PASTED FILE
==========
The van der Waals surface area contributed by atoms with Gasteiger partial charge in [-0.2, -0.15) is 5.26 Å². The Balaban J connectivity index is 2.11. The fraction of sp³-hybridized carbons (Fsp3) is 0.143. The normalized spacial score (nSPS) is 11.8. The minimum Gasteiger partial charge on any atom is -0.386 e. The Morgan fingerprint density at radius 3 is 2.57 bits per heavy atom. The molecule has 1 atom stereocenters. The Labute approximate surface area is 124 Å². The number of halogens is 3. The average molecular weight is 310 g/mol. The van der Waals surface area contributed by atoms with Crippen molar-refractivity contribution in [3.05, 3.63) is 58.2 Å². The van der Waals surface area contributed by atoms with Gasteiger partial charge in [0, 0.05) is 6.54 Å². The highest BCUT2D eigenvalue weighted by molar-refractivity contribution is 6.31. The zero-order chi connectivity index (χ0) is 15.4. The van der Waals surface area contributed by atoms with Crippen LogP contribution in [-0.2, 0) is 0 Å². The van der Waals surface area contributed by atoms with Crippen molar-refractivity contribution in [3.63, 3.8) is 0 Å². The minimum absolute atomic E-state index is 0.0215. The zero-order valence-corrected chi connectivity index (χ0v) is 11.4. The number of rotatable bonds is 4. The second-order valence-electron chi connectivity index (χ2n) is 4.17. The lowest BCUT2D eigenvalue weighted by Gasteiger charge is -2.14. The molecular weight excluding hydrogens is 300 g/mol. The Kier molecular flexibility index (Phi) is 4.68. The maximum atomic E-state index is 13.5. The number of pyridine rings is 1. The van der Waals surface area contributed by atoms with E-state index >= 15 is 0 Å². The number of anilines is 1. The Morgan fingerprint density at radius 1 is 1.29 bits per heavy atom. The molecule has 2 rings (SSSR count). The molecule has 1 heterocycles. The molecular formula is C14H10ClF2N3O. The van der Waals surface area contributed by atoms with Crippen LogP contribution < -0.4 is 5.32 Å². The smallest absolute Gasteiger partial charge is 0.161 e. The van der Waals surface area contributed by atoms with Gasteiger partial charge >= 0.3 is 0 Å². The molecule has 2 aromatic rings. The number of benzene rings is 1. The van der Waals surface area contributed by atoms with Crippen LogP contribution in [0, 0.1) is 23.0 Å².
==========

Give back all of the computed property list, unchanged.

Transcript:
The van der Waals surface area contributed by atoms with Gasteiger partial charge in [-0.2, -0.15) is 5.26 Å². The Balaban J connectivity index is 2.11. The fraction of sp³-hybridized carbons (Fsp3) is 0.143. The normalized spacial score (nSPS) is 11.8. The minimum Gasteiger partial charge on any atom is -0.386 e. The Morgan fingerprint density at radius 3 is 2.57 bits per heavy atom. The molecule has 1 atom stereocenters. The Labute approximate surface area is 124 Å². The number of halogens is 3. The average molecular weight is 310 g/mol. The van der Waals surface area contributed by atoms with Crippen molar-refractivity contribution in [3.05, 3.63) is 58.2 Å². The van der Waals surface area contributed by atoms with Gasteiger partial charge in [0, 0.05) is 6.54 Å². The highest BCUT2D eigenvalue weighted by molar-refractivity contribution is 6.31. The zero-order chi connectivity index (χ0) is 15.4. The van der Waals surface area contributed by atoms with Crippen LogP contribution in [-0.2, 0) is 0 Å². The van der Waals surface area contributed by atoms with Crippen molar-refractivity contribution in [3.63, 3.8) is 0 Å². The minimum absolute atomic E-state index is 0.0215. The zero-order valence-corrected chi connectivity index (χ0v) is 11.4. The number of rotatable bonds is 4. The second-order valence-electron chi connectivity index (χ2n) is 4.17. The lowest BCUT2D eigenvalue weighted by Gasteiger charge is -2.14. The molecular weight excluding hydrogens is 300 g/mol. The Kier molecular flexibility index (Phi) is 4.68. The maximum atomic E-state index is 13.5. The number of pyridine rings is 1. The van der Waals surface area contributed by atoms with E-state index >= 15 is 0 Å². The number of anilines is 1. The Morgan fingerprint density at radius 1 is 1.29 bits per heavy atom. The molecule has 2 rings (SSSR count). The molecule has 1 heterocycles. The molecular formula is C14H10ClF2N3O. The van der Waals surface area contributed by atoms with Crippen LogP contribution < -0.4 is 5.32 Å². The smallest absolute Gasteiger partial charge is 0.161 e. The van der Waals surface area contributed by atoms with Gasteiger partial charge >= 0.3 is 0 Å². The molecule has 2 aromatic rings. The number of benzene rings is 1. The van der Waals surface area contributed by atoms with Crippen LogP contribution in [0, 0.1) is 23.0 Å².